Testing critics say teachers are continually assessing their students in a myriad of ways and parents can ask for that information. Moreover, they argue that the point of standardized tests is to compare between schools, districts and subgroups of children when factors are constant. This year was anything but, with 178 districts switching back and forth between remote and in-person learning and thousands of students at times without access to broadband or computers.
Still, Schoales and other groups want more transparency from school districts, even if it involves individual school districts reporting out where students are academically.
“It’s like asking physicians and physicians saying you know, ‘I’m not going to share how our patients are doing because I'm a little worried that people are going to come after us for not providing quality health care.’”
Another group, Transform Education Now, said it has surveyed about 650 families.
“The majority of families are not confident that their student is prepared to move on to the next grade level, without a way to measure that, families are left guessing,” said the group’s Ariel Smith.
Denver parent John Johnson said he has talked to many families who said they are concerned about how the school districts will advocate for students who’ve fallen further behind academically.
Johnson is a “bit on the fence” about administering CMAS tests this year. On the one hand, he said, the test only captures a moment in time and can’t be used to compare with last year because tests weren’t administered last spring because of the pandemic. But he worries about friends of his own high schooler, who don’t have parents at home during the day to supervise their children.
“I'm in favor of the test if it's going to help students get to where they need to be. If it’s really going to make a difference and will there be action that’s going to follow? Will we ever gain that year back that some students have lost?”
Senator Zenzinger, along with some parents who’ve voiced their opinions on social media, said she’s also worried about adding one more thing on the plate of students who’ve already experienced psychological and emotional turmoil.
“I think students will not want to do it. They’ll rush them. They’ll run into technological or internet barriers. I really don’t think it is going to an accurate, reliable sampling of data.”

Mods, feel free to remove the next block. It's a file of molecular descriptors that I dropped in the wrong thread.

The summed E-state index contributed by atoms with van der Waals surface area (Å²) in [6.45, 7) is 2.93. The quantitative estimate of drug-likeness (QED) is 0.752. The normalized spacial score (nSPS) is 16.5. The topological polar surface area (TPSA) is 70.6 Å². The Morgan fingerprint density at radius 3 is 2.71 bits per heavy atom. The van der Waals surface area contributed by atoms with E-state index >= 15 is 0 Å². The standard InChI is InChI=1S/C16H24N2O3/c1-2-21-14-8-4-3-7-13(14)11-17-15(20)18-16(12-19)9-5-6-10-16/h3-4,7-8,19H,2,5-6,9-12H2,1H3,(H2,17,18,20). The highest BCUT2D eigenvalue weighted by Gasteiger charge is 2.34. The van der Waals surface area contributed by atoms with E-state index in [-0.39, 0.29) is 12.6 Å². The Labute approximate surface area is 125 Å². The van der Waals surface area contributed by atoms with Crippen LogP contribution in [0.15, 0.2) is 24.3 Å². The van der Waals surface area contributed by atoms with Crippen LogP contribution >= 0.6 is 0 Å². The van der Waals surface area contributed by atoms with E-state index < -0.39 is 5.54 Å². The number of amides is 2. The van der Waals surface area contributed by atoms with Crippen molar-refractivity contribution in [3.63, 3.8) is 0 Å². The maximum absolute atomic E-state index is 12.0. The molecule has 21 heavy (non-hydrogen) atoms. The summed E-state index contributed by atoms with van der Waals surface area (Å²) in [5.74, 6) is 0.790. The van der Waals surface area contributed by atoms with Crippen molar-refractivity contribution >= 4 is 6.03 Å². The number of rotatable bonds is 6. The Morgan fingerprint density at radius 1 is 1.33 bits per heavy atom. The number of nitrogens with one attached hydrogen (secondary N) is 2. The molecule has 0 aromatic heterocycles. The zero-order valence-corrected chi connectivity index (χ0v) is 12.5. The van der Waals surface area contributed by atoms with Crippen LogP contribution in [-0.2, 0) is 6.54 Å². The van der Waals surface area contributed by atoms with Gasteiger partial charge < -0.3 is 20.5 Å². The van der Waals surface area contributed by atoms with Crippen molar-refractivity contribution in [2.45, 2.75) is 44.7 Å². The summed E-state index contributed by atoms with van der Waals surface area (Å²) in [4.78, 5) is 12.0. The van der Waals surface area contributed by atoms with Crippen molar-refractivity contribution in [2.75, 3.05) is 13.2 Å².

Meanwhile, a stakeholder group made up of school districts, advocacy organizations and teachers unions, made recommendations on state assessments, accountability, accreditation, and educator evaluations for the 2020-21 school year.
They recommended not to administer social studies and science standardized tests, and couldn’t come to a consensus on English Language Arts and Math.
Those in favor of administering the tests wanted to measure learning loss, and provide families with academic information and student progress. Those opposed said testing would waste valuable instructional time, perceived value and credibility of assessments, and lead to misinterpretation of student results in the context of COVID-19.
The group recommended pausing school and performance report cards in 2021-2022. Because no tests were administered in 2020, teachers’ evaluations will be based 100 percent on their professional practice score for 2020-2021 school year.
Any final decision on a testing waiver will need to be made quickly. State board of education member Karla Esser, who was a teacher, school and district administrator, said it takes weeks for a school district to prepare for standardized tests.
“It's extremely complicated,” she said.
State Commissioner of Education Katy Anthes said in a letter to superintendents that she doesn’t think they will have a definitive answer on whether the tests are going forward until late February, at the earliest, given the fact that the legislature is in recess until February 16 and the new U.S. secretary of education hasn’t been confirmed yet. Until then, she said, current law and the need to be prepared dictates that school districts must start planning for assessments to be conducted.